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Online Encyclopedia
Originally appearing in Volume V28, Page 633 of the 1911 Encyclopedia Britannica.
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ERNST VON WILDENBRUCH (1845-1909), German poet and dramatist, was born on the 3rd of February 1845 at Beyrout in Syria, the son of the Prussian consul-general. Having passed his early years at Athens and Constantinople, where his father was attached to the Prussian legation, he came in 1857 to Germany, received his early schooling at the Padagogium at Halle and the Franzosische Gymnasium in Berlin, and, after passing through the Cadet school, became, in 1863, an officer in the Prussian army. He abandoned the military career two years later, but was recalled to the colours in 1866 for the war with Austria. He next studied law at the university of Berlin, and again served in the army during the Franco-Prussian War, 1870-71. In 1876 Wildenbruch was attached to the foreign office, which he finally quitted in 1900 with the title of counsellor of legation. He achieved his first literary successes with the epics Vionville (1894) and Sedan (1875). After publishing a volume of poems, Lieder and Balladen (Berl., 1877; 7th ed., 190o), he produced, in 1882, the tragedy, Die Karolinger. Among his chief dramas may be mentioned the tragedy Harold (1882); Die Quitzows (1888); Der Generalfe_ldoberst (1889); Die Haubenlerche (1891); Heinrich and Heinrichs Geschlecht (1895); Die Tochter des Erasmus (1900); and Konig Laurin (1.902). Wildenbruch was twice (in 1884 and 1896) awarded the Schiller prize, and was, in 1892, created a doctor of philosophy honoris causa by the university of Jena. He also wrote several volumes of short stories (Novellen, 1883; Neue Novelten, 1885; Tiefe Nasser, 1397, &c.). He died on the 15th of January 1909. Cf. B. Litzmann, Das deutsche Drama in den Bewegungen der Gegenwart (1894; 4th ed., 1897); H. Bulthaupt, Dramaturgie des Schauspiels, vol. iv. (1901).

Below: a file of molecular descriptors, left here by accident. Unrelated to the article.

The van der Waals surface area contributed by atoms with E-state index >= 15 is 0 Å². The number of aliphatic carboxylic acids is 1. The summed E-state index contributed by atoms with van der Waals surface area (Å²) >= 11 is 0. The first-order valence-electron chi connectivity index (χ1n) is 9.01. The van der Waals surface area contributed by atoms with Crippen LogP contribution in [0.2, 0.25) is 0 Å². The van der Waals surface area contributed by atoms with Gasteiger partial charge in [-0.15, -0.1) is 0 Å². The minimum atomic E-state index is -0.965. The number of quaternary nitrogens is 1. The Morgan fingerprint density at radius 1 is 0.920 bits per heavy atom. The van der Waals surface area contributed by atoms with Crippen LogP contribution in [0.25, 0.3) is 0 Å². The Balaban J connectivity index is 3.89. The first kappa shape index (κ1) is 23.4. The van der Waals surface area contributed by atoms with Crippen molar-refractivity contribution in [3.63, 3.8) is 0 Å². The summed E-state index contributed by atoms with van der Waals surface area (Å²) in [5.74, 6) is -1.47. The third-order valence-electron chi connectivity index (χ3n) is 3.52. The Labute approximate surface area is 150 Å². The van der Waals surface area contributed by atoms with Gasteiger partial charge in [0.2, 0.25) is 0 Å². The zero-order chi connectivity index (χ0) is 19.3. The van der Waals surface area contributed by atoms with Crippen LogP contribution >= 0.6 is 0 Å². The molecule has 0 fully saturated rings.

End of Article: ERNST VON WILDENBRUCH (1845-1909)

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